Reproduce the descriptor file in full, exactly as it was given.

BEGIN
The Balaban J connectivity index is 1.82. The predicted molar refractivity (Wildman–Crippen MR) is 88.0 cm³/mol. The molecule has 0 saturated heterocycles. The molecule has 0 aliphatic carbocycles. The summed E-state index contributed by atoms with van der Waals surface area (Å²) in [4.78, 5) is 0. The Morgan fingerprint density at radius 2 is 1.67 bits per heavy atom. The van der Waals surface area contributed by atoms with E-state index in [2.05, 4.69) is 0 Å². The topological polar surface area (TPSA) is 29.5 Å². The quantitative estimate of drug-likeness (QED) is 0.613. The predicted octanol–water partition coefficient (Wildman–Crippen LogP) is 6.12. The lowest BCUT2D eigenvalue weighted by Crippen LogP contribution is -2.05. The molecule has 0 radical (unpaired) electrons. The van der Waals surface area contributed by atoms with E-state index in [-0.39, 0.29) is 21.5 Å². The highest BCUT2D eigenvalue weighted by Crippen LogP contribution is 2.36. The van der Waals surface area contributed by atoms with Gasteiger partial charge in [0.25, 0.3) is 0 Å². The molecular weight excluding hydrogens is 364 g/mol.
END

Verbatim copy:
The Balaban J connectivity index is 1.82. The predicted molar refractivity (Wildman–Crippen MR) is 88.0 cm³/mol. The molecule has 0 saturated heterocycles. The molecule has 0 aliphatic carbocycles. The summed E-state index contributed by atoms with van der Waals surface area (Å²) in [4.78, 5) is 0. The Morgan fingerprint density at radius 2 is 1.67 bits per heavy atom. The van der Waals surface area contributed by atoms with E-state index in [2.05, 4.69) is 0 Å². The topological polar surface area (TPSA) is 29.5 Å². The quantitative estimate of drug-likeness (QED) is 0.613. The predicted octanol–water partition coefficient (Wildman–Crippen LogP) is 6.12. The lowest BCUT2D eigenvalue weighted by Crippen LogP contribution is -2.05. The molecule has 0 radical (unpaired) electrons. The van der Waals surface area contributed by atoms with E-state index in [-0.39, 0.29) is 21.5 Å². The highest BCUT2D eigenvalue weighted by Crippen LogP contribution is 2.36. The van der Waals surface area contributed by atoms with Gasteiger partial charge in [0.25, 0.3) is 0 Å². The molecular weight excluding hydrogens is 364 g/mol.